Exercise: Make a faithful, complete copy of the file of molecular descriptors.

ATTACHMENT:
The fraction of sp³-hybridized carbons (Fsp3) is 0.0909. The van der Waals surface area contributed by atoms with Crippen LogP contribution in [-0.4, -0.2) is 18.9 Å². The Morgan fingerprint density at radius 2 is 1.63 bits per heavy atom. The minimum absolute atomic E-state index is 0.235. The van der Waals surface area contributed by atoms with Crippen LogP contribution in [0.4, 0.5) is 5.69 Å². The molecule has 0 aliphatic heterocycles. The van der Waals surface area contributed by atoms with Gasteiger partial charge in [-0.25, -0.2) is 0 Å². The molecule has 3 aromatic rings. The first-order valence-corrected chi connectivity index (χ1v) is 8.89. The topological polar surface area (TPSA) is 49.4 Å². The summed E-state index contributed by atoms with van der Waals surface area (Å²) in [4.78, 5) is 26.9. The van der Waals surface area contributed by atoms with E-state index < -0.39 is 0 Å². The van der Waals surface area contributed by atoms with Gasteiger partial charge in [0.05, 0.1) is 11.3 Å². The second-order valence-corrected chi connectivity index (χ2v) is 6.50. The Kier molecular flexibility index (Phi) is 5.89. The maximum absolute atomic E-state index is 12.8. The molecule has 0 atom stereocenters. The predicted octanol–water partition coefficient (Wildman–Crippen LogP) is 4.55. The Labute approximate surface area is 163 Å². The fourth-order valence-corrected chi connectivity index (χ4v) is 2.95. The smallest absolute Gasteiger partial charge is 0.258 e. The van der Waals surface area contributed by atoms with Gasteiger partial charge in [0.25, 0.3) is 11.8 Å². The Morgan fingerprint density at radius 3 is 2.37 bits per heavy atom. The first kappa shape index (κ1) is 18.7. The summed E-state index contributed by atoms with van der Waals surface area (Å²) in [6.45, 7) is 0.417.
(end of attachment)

The fraction of sp³-hybridized carbons (Fsp3) is 0.0909. The van der Waals surface area contributed by atoms with Crippen LogP contribution in [-0.4, -0.2) is 18.9 Å². The Morgan fingerprint density at radius 2 is 1.63 bits per heavy atom. The minimum absolute atomic E-state index is 0.235. The van der Waals surface area contributed by atoms with Crippen LogP contribution in [0.4, 0.5) is 5.69 Å². The molecule has 0 aliphatic heterocycles. The van der Waals surface area contributed by atoms with Gasteiger partial charge in [-0.25, -0.2) is 0 Å². The molecule has 3 aromatic rings. The first-order valence-corrected chi connectivity index (χ1v) is 8.89. The topological polar surface area (TPSA) is 49.4 Å². The summed E-state index contributed by atoms with van der Waals surface area (Å²) in [4.78, 5) is 26.9. The van der Waals surface area contributed by atoms with E-state index < -0.39 is 0 Å². The van der Waals surface area contributed by atoms with Gasteiger partial charge in [0.05, 0.1) is 11.3 Å². The second-order valence-corrected chi connectivity index (χ2v) is 6.50. The Kier molecular flexibility index (Phi) is 5.89. The maximum absolute atomic E-state index is 12.8. The molecule has 0 atom stereocenters. The predicted octanol–water partition coefficient (Wildman–Crippen LogP) is 4.55. The Labute approximate surface area is 163 Å². The fourth-order valence-corrected chi connectivity index (χ4v) is 2.95. The smallest absolute Gasteiger partial charge is 0.258 e. The van der Waals surface area contributed by atoms with Gasteiger partial charge in [0.25, 0.3) is 11.8 Å². The Morgan fingerprint density at radius 3 is 2.37 bits per heavy atom. The first kappa shape index (κ1) is 18.7. The summed E-state index contributed by atoms with van der Waals surface area (Å²) in [6.45, 7) is 0.417.